On the other hand, designing and implementing a Git workflow on your own is a great way for your team to understand the inner workings of their new development process. This avoids the risk of your team being left in the dark when your consultant leaves.

Internal Git champions

A Git champion is a developer inside of your company who’s excited to start using Git. Leveraging a Git champion is a good option for companies with a strong developer culture and eager programmers comfortable being early adopters. The idea is to enable one of your engineers to become a Git expert so they can design a Git workflow tailored to your company and serve as an internal consultant when it’s time to transition the rest of the team to Git.

Compared to an external consultant, this has the advantage of keeping your Git expertise in-house. However, it requires a larger time investment to train that Git champion, and it runs the risk of choosing the wrong Git workflow or implementing it incorrectly.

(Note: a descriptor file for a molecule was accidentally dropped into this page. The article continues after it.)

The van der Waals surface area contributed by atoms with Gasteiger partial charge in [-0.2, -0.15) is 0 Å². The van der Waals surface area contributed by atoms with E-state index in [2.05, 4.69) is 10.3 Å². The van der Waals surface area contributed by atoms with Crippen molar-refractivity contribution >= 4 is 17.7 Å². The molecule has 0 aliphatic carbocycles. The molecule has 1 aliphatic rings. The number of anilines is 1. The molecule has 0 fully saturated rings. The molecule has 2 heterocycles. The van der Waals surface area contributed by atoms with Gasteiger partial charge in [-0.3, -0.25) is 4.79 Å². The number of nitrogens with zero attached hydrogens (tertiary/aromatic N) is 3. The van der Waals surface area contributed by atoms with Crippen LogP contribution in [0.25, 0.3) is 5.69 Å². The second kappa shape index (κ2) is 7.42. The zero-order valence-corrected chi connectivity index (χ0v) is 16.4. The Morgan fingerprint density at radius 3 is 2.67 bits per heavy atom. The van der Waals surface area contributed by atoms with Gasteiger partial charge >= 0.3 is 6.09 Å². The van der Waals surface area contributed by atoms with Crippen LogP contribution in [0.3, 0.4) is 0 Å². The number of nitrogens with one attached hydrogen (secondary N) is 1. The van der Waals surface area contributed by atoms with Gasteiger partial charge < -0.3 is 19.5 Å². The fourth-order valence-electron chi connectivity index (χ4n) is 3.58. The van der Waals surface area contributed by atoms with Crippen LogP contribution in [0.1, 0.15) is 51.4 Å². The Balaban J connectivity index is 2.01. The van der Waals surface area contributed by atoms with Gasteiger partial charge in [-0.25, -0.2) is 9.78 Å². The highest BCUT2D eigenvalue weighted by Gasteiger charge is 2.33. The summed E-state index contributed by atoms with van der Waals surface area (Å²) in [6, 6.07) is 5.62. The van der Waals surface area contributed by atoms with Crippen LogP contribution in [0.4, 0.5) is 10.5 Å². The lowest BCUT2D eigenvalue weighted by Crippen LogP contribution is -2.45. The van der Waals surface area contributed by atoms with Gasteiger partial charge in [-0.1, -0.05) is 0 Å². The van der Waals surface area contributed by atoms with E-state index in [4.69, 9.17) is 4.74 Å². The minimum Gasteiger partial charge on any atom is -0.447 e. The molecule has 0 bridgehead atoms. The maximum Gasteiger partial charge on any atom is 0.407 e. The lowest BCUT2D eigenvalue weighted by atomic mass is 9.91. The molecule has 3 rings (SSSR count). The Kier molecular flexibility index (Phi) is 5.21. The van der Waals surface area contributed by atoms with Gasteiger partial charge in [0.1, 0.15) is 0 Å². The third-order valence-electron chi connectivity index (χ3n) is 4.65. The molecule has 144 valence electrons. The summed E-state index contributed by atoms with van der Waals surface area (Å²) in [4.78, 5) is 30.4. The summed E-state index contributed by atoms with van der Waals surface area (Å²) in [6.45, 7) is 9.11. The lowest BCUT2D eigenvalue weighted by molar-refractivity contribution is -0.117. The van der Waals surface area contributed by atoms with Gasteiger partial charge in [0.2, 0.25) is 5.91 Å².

Pilot teams

The third option for transitioning to Git is to test it out on a pilot team. This works best if you have a small team working on a relatively isolated project. This could work even better by combining external consultants with internal Git champions in the pilot team for a winning combo.

This has the advantage of requiring buy-in from your entire team, and also limits the risk of choosing the wrong workflow, since it gets input from the entire team while designing the new development process. In other words, it ensures any missing pieces are caught sooner than when a consultant or champion designs the new workflow on their own.

On the other hand, using a pilot team means more initial training and setup time: instead of one developer figuring out a new workflow, there’s a whole team that could potentially be temporarily less productive while they’re getting comfortable with their new workflow. However, this short term pain is absolutely worth the long term gain.

Security and permissions

Access control is an aspect of Git where you need to fundamentally re-think how you manage your codebase.

In SVN, you typically store your entire codebase in a single central repository, then limit access to different teams or individuals by folder. In Git, this is not possible: developers must retrieve the entire repository to work with it. You typically can not retrieve a subset of the repository, as you can with SVN. permissions can only be granted to entire Git repositories.